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When is exploitation a “commercial activity”? Supreme Court decides Basfar v Wong
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Does exploiting a domestic worker through human trafficking and modern slavery constitute “exercising” a “commercial activity” for the purposes of the Vienna Convention on Diplomatic Relations 1961 such that it falls within the exception to a diplomat’s immunity from civil suit? When this arose several years ago in Al-Malki v Reyes  UKSC 61, the Supreme Court did not find it necessary to decide the question. Basfar v Wong  UKSC 20, decided today, raised the issue again.
Ms Wong, a migrant domestic worker, brought an employment tribunal claim for wages and breaches of employment rights against Mr Basfar, a member of the diplomatic staff of the mission of the Kingdom of Saudi Arabia. He applied to have the claim struck out on the ground that he is immune from civil suit because of his diplomatic status; she countered that her alleged exploitation fell within the exception to immunity set out in article 31(1)(c) of the 1961 Convention:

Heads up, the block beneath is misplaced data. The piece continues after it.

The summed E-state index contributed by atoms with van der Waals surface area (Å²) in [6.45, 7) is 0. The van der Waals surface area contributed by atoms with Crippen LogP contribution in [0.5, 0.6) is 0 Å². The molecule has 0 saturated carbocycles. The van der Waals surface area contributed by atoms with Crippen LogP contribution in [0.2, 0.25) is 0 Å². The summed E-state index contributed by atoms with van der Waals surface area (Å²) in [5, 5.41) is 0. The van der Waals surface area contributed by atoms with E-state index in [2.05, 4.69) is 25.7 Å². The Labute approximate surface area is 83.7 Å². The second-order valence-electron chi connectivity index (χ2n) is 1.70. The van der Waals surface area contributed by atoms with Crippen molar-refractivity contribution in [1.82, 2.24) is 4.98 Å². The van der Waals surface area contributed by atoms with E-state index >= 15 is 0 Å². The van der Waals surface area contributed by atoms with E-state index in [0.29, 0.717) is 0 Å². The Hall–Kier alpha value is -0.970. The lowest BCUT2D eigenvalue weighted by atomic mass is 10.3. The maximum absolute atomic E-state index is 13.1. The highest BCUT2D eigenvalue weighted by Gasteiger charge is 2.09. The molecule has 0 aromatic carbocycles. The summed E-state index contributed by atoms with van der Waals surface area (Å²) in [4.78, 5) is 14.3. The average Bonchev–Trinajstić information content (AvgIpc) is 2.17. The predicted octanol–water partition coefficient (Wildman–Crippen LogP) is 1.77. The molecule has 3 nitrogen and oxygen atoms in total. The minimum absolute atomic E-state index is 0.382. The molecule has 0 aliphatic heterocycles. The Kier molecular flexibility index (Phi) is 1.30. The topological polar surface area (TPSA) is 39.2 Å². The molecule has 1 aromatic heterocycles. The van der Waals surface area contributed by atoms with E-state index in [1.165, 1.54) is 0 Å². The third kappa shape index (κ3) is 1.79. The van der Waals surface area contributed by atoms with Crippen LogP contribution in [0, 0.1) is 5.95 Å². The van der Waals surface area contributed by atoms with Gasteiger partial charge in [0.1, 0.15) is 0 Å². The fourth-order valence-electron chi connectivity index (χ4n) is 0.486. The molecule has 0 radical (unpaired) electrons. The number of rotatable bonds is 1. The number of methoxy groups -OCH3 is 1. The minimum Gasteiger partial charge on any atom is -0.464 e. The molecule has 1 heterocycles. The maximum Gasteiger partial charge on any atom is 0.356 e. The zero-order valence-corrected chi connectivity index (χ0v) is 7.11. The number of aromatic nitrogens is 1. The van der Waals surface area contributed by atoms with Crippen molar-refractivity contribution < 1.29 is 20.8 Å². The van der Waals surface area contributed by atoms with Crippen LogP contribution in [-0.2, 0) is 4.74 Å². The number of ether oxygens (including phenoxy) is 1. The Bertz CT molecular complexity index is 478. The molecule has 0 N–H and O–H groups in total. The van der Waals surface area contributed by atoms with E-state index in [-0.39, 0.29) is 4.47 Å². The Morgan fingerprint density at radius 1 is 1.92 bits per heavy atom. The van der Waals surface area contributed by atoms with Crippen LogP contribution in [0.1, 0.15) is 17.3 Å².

A diplomatic agent shall enjoy… immunity from [the receiving State’s] civil and administrative jurisdiction, except in the case of:
an action relating to any professional or commercial activity exercised by the diplomatic agent in the receiving State outside his official functions.
The court held that employing a domestic worker does not itself constitute the exercise of a “commercial activity” by a diplomatic agent within the meaning of the exception [paragraph 27]. But the majority (Lord Briggs and Lord Leggatt in a joint opinion, with which Lord Stephens agreed) held that keeping a person in circumstances of “modern slavery” could not reasonably be equated with the ordinary hiring of a domestic employee. It represents an abuse of the diplomat’s presence in the receiving state . They allowed the appeal and reinstated the judgment of the employment tribunal refusing to strike out the claim. Lord Hamblen and Lady Rose dissented.
Whether the employment tribunal will decide that Ms Wong was trafficked or a victim of modern slavery remains to be seen. Since the court heard oral argument, the Home Office has issued a “conclusive grounds” decision finding that Ms Wong was a victim of modern slavery .
Exploitation of domestic worker a “commercial activity”
The three judges in the majority highlighted Article 42 of the 1961 Convention: “A diplomatic agent shall not in the receiving state practise for personal profit any professional or commercial activity”. They were satisfied that, on the assumed facts, Mr Basfar’s exploitation of Ms Wong was undertaken for his personal profit, and held: